To start off – I want to say I thoroughly enjoyed this course this semester.  I loved working with an actual client and seeing how our work could affect him.  But I also really enjoyed the lectures with panels and speakers, and the labs where we got to learn more about specific AT and hear about other group projects.  The instructors and staff were really passionate about AT, and you could see and feel it every time you walked in – and this is what got me excited to come in to class every week.

Now to reflect on specifics throughout the semester…

Immediately after hearing the idea of the project, ideas started going through my head on how we can make this awesome mobile app that people can use on the go and would be expansive and dynamic and fun to use.  I had ideas on how we could make this go big, get others to contribute and we could crowdsource all the data and have a single place to people to go to to find out if their environment is accessible.  But then we met with our client, Chris, and I realized I was coming up with ideas way too early in the design process – we still didn’t even know what the real problem was!  So almost immediately, my understanding of the project morphed and I took a much more focused approach – all future ideas were focused on making Chris’ life easier, not just anyone and everyone.  The plan was to first get Chris what he needed, and if that could be applied to the general public, then bonus points for us.  In that respect, our success metrics entirely revolved around how Chris used the website we were planning on making and how convenient it was for him, whereas originally before meeting him, I would have talked about success metrics on the scale of a whole city.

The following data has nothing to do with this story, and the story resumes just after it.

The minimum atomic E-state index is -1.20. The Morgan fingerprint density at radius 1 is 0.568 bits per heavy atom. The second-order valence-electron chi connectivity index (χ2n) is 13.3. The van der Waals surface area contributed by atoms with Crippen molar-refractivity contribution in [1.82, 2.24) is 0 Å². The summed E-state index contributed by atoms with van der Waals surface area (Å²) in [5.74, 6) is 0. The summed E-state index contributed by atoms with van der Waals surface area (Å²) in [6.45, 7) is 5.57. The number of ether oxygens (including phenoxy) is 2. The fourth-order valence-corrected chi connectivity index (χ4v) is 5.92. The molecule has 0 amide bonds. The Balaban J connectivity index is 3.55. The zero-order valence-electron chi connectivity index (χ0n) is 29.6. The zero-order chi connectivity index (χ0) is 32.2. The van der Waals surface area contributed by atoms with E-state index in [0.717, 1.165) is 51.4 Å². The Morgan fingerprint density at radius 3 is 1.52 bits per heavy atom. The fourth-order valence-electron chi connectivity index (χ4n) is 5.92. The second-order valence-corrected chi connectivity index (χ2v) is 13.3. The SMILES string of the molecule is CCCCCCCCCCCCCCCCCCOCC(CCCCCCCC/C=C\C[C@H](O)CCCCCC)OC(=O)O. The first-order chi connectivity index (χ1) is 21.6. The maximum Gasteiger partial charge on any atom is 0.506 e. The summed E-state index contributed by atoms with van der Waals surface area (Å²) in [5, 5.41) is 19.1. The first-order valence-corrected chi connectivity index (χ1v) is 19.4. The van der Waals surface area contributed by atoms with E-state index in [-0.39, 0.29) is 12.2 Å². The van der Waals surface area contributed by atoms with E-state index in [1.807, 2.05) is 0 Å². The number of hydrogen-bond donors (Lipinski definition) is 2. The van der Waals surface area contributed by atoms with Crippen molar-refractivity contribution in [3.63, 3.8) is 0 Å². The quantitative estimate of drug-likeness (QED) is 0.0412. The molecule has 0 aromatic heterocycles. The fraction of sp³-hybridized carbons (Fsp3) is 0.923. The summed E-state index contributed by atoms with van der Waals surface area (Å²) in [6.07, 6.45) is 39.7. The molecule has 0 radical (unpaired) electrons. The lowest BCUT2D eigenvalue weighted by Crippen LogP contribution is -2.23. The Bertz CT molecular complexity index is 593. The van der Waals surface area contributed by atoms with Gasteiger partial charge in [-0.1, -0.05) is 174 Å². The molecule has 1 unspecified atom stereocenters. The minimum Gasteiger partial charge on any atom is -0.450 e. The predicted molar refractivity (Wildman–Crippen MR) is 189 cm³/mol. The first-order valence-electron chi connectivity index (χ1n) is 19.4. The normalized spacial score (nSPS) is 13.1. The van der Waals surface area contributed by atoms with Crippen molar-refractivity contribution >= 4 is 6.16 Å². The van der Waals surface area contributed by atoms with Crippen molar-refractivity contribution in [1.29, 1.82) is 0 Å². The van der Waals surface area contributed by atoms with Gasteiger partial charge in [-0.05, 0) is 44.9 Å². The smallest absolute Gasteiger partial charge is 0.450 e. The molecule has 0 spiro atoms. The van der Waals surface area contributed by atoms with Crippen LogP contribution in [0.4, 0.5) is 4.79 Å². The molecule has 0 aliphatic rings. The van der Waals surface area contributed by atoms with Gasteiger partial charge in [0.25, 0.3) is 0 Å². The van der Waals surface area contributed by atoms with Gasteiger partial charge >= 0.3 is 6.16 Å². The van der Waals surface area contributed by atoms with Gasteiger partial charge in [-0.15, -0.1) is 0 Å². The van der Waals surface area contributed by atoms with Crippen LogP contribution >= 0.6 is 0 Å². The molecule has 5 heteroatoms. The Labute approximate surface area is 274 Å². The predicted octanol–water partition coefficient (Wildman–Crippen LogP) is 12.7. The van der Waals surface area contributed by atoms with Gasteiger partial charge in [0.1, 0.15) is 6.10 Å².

We took a lot of time prototyping and planning out what to do for our project.  We thought that would be the hardest part, but I actually found the technical side very difficult.  To be more clear, I found the technical portions that I did not yet understand to be the most difficult.  Our group split up the implementation into front end vs. back end, and I worked on the front end side.  When we began integrating the front and back together, I found it difficult to understand what was happening, and in general I just had a lot of catching up to do.  This confusion could have been reduced a bit if we had all realized earlier what languages we would be using to implement the website, and if we had all worked on basic tutorials to have a background.  Now, me and my teammates know that we want to try to get everyone in future groups to have a general understanding of the tools that we’ll start using in the project.  It doesn’t have to be an extensive knowledge – just a very very basic idea can even help put people on the same page.

The idea of “universal accessibility” was one that was constantly on my mind towards the closure of our semester.  In the past few months, we had been working closely with Chris to create a product for him.  But if we wanted to scale it further, we’d have to rethink a lot of aspects of the website to make it universally accessible.  I realized again how difficult it is to make something truly, universally accessible.  It’s an interesting problem I’d like to keep working on to solve.

I learned a lot of skills this semester – not just hard coding and design skills, but more importantly, I learned the soft skills such as understanding your client and thinking critically about the world and environment around you.  So – thanks, PPAT :)

Leave a Reply

Your email address will not be published. Required fields are marked *

You may use these HTML tags and attributes: <a href="" title=""> <abbr title=""> <acronym title=""> <b> <blockquote cite=""> <cite> <code> <del datetime=""> <em> <i> <q cite=""> <strike> <strong>